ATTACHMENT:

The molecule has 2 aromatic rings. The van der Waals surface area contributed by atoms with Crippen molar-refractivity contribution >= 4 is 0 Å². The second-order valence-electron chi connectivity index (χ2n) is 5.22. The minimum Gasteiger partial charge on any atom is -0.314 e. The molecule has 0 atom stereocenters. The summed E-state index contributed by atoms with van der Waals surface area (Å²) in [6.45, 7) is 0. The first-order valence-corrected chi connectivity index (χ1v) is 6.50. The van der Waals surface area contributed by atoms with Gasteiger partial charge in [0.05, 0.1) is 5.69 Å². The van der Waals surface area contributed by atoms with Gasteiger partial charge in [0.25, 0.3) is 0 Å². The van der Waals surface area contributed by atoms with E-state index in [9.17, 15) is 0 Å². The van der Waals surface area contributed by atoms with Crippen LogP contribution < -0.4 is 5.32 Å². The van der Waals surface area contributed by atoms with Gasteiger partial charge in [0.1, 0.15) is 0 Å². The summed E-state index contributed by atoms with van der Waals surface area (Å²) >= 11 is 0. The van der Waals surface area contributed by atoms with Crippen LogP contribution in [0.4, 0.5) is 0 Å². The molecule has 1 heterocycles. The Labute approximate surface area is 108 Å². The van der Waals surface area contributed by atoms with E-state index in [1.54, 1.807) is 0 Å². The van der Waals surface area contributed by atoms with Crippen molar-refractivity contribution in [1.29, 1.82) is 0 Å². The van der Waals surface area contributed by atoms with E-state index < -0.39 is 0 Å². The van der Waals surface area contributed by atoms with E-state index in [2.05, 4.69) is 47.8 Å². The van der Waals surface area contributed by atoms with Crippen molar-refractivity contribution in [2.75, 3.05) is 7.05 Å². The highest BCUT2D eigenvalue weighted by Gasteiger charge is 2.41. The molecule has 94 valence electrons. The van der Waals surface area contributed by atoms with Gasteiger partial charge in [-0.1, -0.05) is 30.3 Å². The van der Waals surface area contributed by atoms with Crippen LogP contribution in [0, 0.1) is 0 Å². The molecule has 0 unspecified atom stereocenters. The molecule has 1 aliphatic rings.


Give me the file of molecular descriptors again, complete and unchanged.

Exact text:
The molecule has 2 aromatic rings. The van der Waals surface area contributed by atoms with Crippen molar-refractivity contribution >= 4 is 0 Å². The second-order valence-electron chi connectivity index (χ2n) is 5.22. The minimum Gasteiger partial charge on any atom is -0.314 e. The molecule has 0 atom stereocenters. The summed E-state index contributed by atoms with van der Waals surface area (Å²) in [6.45, 7) is 0. The first-order valence-corrected chi connectivity index (χ1v) is 6.50. The van der Waals surface area contributed by atoms with Gasteiger partial charge in [0.05, 0.1) is 5.69 Å². The van der Waals surface area contributed by atoms with Gasteiger partial charge in [0.25, 0.3) is 0 Å². The van der Waals surface area contributed by atoms with E-state index in [9.17, 15) is 0 Å². The van der Waals surface area contributed by atoms with Crippen LogP contribution < -0.4 is 5.32 Å². The van der Waals surface area contributed by atoms with Gasteiger partial charge in [0.1, 0.15) is 0 Å². The summed E-state index contributed by atoms with van der Waals surface area (Å²) >= 11 is 0. The van der Waals surface area contributed by atoms with Crippen LogP contribution in [0.4, 0.5) is 0 Å². The molecule has 1 heterocycles. The Labute approximate surface area is 108 Å². The van der Waals surface area contributed by atoms with E-state index in [1.54, 1.807) is 0 Å². The van der Waals surface area contributed by atoms with Crippen molar-refractivity contribution in [1.29, 1.82) is 0 Å². The van der Waals surface area contributed by atoms with E-state index < -0.39 is 0 Å². The van der Waals surface area contributed by atoms with E-state index in [2.05, 4.69) is 47.8 Å². The van der Waals surface area contributed by atoms with Crippen molar-refractivity contribution in [2.75, 3.05) is 7.05 Å². The highest BCUT2D eigenvalue weighted by Gasteiger charge is 2.41. The molecule has 94 valence electrons. The van der Waals surface area contributed by atoms with Gasteiger partial charge in [-0.1, -0.05) is 30.3 Å². The van der Waals surface area contributed by atoms with Crippen LogP contribution in [0, 0.1) is 0 Å². The molecule has 0 unspecified atom stereocenters. The molecule has 1 aliphatic rings.